Freddy DeBoe: I’ve been unexpectedly pretty busy with my time with Lee Fields and James Hunter so I’ve been able to record with a band four original songs and then they all have been different processes, you know? Sometimes we get together two or three of us and work on a songs together and then like aren’t able to cut it, track it, as a full band, but another three or four months later or something. There’s a song I wrote that I was sitting on for a year that I wrote after Charles passed away. I did it all by myself – I played drums, organ, all these things on just a little cassette machine. And then I wasn’t really able to share it with anyone for awhile. And I finally got the four people in a room together that I wanted on it and they’re close friends of mine in a studio that I helped put together – it really felt like something that I worked for. And then it only took a few hours, everyone had a good time, it was easy to learn the song.

PKM: Who are some of your heavy influences?

Freddy DeBoe: King Curtis is a huge inspiration. He’s a giant of the saxophone and played on a shit-ton of recordings. I noticed that there was one song that I kept hearing and it was like four or five times that he recorded this song in a bunch of different ways with a bunch of different crews – even like the Oliver Nelson Big Bands, it’s called “Jaywalk.” There’s a version with the cats from Booker T and the MGs, which isn’t that common to find, but there’s recordings of him playing with those guys. King Curtis was known for playing with the backing bands of Aretha Franklin and all those guys like Bernard Purdie, and Jerry Jermont. King Curtis was one of the most-recorded players in rock ‘n’ roll history, you know? From the 50s, 60s, 70s until his untimely death. He was killed on a front stoop by a drug dealer and he was in his 30s, but he recorded and played on all this crazy shit. He’s got a crazy story and there’s some other guys like, like two saxophone players that played on a ton of Motown records who didn’t get credited as the Funk Bros, and those guys were Choker Campbell, a tenor player who played on a ton of the Temptations and early 60s hits and he also lead the Motown Revue big bands. You can find records of Choker Campbell Big Band and there’s a few 45s I found of him playing with the organ player Earl Van Dyke, James Jamerson, and Benny Benjamin all those cats and he’s there rippin’ solos and he had this tone that sounded like he was choking that had that kind of that real grit to it, so they called him Choker. And then there was a guy who played baritone saxophone that was hugely important on a lot of the early hits. Especially on the Supremes anytime you hear a baritone solo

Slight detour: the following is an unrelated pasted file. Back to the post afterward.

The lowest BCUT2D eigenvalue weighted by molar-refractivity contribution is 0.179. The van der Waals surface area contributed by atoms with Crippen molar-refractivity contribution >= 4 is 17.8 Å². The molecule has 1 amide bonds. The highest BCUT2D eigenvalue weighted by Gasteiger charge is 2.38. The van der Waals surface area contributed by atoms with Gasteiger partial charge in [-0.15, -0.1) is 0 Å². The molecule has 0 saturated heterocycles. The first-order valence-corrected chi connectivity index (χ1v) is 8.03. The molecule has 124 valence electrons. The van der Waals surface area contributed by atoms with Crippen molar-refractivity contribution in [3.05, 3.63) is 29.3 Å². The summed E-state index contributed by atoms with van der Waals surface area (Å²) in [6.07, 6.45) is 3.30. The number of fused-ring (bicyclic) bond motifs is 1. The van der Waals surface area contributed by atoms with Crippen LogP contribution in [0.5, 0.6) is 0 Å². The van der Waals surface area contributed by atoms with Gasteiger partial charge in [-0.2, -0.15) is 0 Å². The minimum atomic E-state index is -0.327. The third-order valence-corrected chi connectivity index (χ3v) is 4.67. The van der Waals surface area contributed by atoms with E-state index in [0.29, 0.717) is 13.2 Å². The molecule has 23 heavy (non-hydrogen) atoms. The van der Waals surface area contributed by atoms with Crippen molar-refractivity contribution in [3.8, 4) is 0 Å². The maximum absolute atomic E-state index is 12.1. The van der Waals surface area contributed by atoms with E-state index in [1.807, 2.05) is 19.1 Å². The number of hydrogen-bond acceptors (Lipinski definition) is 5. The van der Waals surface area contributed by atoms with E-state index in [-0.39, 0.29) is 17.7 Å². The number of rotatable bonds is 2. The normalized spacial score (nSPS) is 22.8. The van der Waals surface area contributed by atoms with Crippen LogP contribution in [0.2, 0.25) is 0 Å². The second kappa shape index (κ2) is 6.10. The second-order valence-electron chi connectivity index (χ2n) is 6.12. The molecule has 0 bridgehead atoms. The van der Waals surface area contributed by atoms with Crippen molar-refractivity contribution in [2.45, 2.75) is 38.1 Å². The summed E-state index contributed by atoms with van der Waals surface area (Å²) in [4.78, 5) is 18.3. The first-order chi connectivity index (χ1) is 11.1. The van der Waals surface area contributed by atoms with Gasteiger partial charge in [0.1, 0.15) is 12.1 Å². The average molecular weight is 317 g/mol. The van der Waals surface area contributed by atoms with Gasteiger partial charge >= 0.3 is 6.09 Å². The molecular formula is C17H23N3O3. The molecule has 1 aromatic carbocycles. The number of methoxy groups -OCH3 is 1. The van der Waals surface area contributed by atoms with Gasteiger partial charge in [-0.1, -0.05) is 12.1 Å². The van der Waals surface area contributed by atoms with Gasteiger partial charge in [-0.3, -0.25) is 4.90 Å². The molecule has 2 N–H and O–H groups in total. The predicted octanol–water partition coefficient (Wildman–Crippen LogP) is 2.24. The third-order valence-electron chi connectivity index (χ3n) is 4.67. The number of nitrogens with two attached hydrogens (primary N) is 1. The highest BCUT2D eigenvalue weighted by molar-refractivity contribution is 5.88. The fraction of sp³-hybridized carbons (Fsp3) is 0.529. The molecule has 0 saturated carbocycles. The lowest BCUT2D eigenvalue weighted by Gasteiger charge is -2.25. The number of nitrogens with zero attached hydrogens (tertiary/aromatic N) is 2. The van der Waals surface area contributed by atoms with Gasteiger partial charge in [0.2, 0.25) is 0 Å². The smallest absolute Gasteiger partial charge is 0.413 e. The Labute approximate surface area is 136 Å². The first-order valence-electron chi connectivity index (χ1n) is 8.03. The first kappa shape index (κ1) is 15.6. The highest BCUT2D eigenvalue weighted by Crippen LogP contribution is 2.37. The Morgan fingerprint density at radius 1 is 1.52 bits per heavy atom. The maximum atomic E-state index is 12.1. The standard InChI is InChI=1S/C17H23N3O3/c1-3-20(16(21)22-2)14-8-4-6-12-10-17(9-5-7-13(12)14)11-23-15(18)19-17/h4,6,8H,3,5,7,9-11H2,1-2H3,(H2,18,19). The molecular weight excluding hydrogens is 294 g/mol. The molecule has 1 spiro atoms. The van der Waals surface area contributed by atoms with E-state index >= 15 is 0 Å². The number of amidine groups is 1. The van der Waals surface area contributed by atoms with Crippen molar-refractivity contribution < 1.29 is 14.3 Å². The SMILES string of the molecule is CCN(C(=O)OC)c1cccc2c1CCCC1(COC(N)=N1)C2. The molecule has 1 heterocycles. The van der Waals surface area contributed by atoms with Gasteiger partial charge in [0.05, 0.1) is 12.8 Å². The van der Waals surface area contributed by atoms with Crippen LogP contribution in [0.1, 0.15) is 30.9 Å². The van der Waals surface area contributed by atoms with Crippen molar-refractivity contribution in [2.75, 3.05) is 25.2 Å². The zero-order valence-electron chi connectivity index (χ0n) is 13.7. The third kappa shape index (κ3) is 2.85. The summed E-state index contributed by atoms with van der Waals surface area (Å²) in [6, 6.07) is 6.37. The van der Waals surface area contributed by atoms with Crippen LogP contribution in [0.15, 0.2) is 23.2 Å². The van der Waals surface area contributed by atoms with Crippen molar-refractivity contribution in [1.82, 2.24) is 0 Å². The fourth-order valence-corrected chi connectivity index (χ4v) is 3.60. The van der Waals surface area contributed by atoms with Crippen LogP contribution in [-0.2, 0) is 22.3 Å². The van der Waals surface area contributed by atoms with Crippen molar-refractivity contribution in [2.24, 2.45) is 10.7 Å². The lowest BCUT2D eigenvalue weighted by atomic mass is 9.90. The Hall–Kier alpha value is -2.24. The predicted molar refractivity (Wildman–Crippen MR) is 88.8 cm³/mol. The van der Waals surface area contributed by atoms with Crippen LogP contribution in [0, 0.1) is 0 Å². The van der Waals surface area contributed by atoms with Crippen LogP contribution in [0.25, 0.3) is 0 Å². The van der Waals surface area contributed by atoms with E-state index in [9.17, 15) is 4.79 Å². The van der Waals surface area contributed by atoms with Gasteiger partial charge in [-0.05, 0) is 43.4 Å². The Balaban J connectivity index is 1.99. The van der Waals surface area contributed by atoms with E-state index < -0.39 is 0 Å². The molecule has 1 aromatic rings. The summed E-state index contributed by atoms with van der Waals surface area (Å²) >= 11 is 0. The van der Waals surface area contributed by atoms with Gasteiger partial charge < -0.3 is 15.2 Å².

PKM: “Love Is Like An Itchin’ In Me Heart” that’s one of my favorite tracks ever…

Freddy DeBoe: A lot of solos, yeah, and his name was Mike Terry. He eventually ended up branching out and doing a lot of other Detroit soul stuff that came out independently and he still had that signature sound playing along with the rhythm section, but he arranged a lot of songs and co-wrote a lot of songs. And you can find all these 45s. He left Motown and Berry Gordy on kind of a bad note because he wasn’t given any fame, notoriety, credit, or pay for his extra work that he was putting in arranging the solos.  The solo on this (song playing overhead at Café 9) is Choker Campbell on the Marvelettes “Don’t Mess With Bill.” They’re on all these hits, but those two cats were signature to the sound of the record and of saxophone players. And when I was a really young kid little kid before I even started playing the saxophone my grandfather on my Italian side used to get together for holidays and he loved Sinatra he loved rat-pack stuff and he loved Louis Prima, and the saxophone player Sam Butera was a beast of a player. And he had a lot of fun, he had a big sound and would play perfect solos and if you really dig for it there are some solo Sam Butera records – especially those jump blues records where he’s wailing over it. I appreciate those kind of musicians because they were apart of something for a long time, they dedicated their life to it, and they really worked hard at it to progress the form throughout their entire life.

PKM: Well you need a model for what you’re doing…

Freddy DeBoe: And they totally have been for me, because its been a lot of work as much as a lot of great opportunities that have come my way over the years that I’ve been able to sustain touring for ten years after going to college for it, and growing up in music. You know, I started playing at the age of 8 at Elm Creative Arts in Milwaukee, WI, continued at Nicolet High School, and was mentored by local legend Berkeley Fudge at the Wisconsin Conservatory. I gigged locally as a teen in gospel churches with Direct Flow, and now I’m 31 and still doing it…

PKM: Yeah, I mean…

Freddy DeBoe: You have to find inspiration in the same way. Art is kinda that way, it will take a long time…